Farm Subsidies Face Big Battle In Congress

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Last year, a loose alliance of environmentalists, economists, and critics of industrial agriculture pushed — once again — for fundamental changes in U.S. farm subsidies. They failed. Even minimal reforms got discarded by Congressional leaders in the rush to resolve the government's fiscal crisis. But some reformers are cheered by the fact that farm lobbyists also failed to get what they wanted — a generous new Farm Bill. The two sides will renew their battle when Congress reconvenes.

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The federal government does lots of things that free market economists don't like, but it does at least one thing that they really despise: subsidies for farmers. These subsidies were up for renewal last year and the battle over them ended on New Year's Eve in a stalemate. As NPR's Dan Charles reports, Congress extended them but for just nine months.

DAN CHARLES, BYLINE: It's amazing how many different kinds of people have been trying to abolish or make big changes in the federal government's support for farmers. There are economists, of course, like Barry Goodwin of North Carolina State University, who say taking money from taxpayers to make life more secure for farmers is wasteful and inefficient.

BARRY GOODWIN: There's seemingly an intent to remove as much risk out of agricultural production as is possible with subsidies and subsidized insurance and revenue insurance. And you know, we typically don't see anything like that for other sectors of the economy, at least not to that degree.

CHARLES: And there are environmentalists, like Scott Faber from the Environmental Working Group.

SCOTT FABER: Subsidies encourage farmers to plow up wetlands and grasslands that they wouldn't plant if they were simply responding to the market.

CHARLES: Because most subsidies go to big farms growing corn, soybeans, cotton and rice, other critics say the government programs help the wrong kind of agriculture. They say if there are subsidies, they should go to small farms, organic farms, fruit and vegetable farms. And global anti-hunger advocates argue that aid to American farmers makes it harder for farmers in poor countries to compete in the global marketplace.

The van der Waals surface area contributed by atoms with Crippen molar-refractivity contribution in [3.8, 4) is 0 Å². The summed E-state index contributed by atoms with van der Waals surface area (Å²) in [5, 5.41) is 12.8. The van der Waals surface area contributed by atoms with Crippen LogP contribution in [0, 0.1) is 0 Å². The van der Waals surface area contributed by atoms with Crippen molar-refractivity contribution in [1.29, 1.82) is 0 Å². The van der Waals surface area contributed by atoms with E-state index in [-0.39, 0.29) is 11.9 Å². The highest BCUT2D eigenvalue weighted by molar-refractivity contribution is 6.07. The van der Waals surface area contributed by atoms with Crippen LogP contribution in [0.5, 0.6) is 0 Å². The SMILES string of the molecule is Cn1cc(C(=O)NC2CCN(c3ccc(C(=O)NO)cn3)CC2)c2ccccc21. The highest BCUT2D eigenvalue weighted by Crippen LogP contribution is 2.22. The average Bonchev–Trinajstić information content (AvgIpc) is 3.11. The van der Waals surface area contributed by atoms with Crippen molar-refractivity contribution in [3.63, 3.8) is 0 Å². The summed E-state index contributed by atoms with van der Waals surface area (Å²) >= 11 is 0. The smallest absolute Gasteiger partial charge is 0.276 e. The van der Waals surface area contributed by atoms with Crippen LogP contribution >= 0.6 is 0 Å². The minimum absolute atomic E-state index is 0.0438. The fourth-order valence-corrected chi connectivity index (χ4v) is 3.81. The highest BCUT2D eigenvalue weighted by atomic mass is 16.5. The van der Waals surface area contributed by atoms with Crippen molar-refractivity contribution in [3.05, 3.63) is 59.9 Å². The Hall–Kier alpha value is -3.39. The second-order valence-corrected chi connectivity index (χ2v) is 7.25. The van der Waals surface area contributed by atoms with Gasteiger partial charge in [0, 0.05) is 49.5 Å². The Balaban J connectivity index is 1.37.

So every five years for the past 20 years or so, when farm subsidies come up for renewal in a law called the Farm Bill, all of these groups have come together in a chorus of criticism.

FABER: Why are we giving 15 or more billion dollars a year to the largest farmers to plow up big parts of our natural heritage, to drive their smaller neighbors out of business, to make it harder for poor countries to feed themselves?

CHARLES: The critics have had some successes. Farm payments went way up in the late 1990s, but they've been falling ever since. And last year, when the Farm Bill came up for renewal again, the anti-subsidy alliance saw a big opportunity. Farmers hardly needed help, especially when the government was cutting spending for other things. Apart from dairy and meat producers, who were hit hard by last summer's drought, farmers have been doing very well in recent years, better than most Americans.

So the negotiating and dealing started. The reformers got Congress to kill one big subsidy program, so-called direct payments. That program amounts to more than $4 billion a year. But farm groups argued farming still is a risky business, and the nation depends on a stable supply of food. They persuaded Congress to increase subsidies for another kind of safety net: crop insurance programs.

And then in the frantic rush to resolve the government's fiscal crisis, all of that just went out the window. House and Senate leaders simply extended the farm subsidies that have been in place for the past five years. They'll continue for another nine months, until September.

Democratic Senator Debbie Stabenow, who chairs the Senate Agriculture Committee, went to the floor on New Year's Eve to vent her outrage.

SENATOR DEBBIE STABENOW: Here's what happens under this extension. The subsidies we agreed to end continue. It's amazing, you know, how it happens that the folks that want the government subsidies find a way to try to keep them at all costs.

CHARLES: Now, some of the reformers agreed it was a disaster. The National Sustainable Agriculture Coalition, which represents small organic farmers, was angry because the coalition thought Congress was about to fund a bunch of small, new programs to support organic farming and local food production. But Scott Faber from the Environmental Working Group saw it as a partial victory. We didn't get what we wanted, he admits, but big farm lobbyists didn't manage to lock in their subsidies for another five years either. He's looking forward to renewing the battle in the new Congress.

Dan Charles, NPR News.

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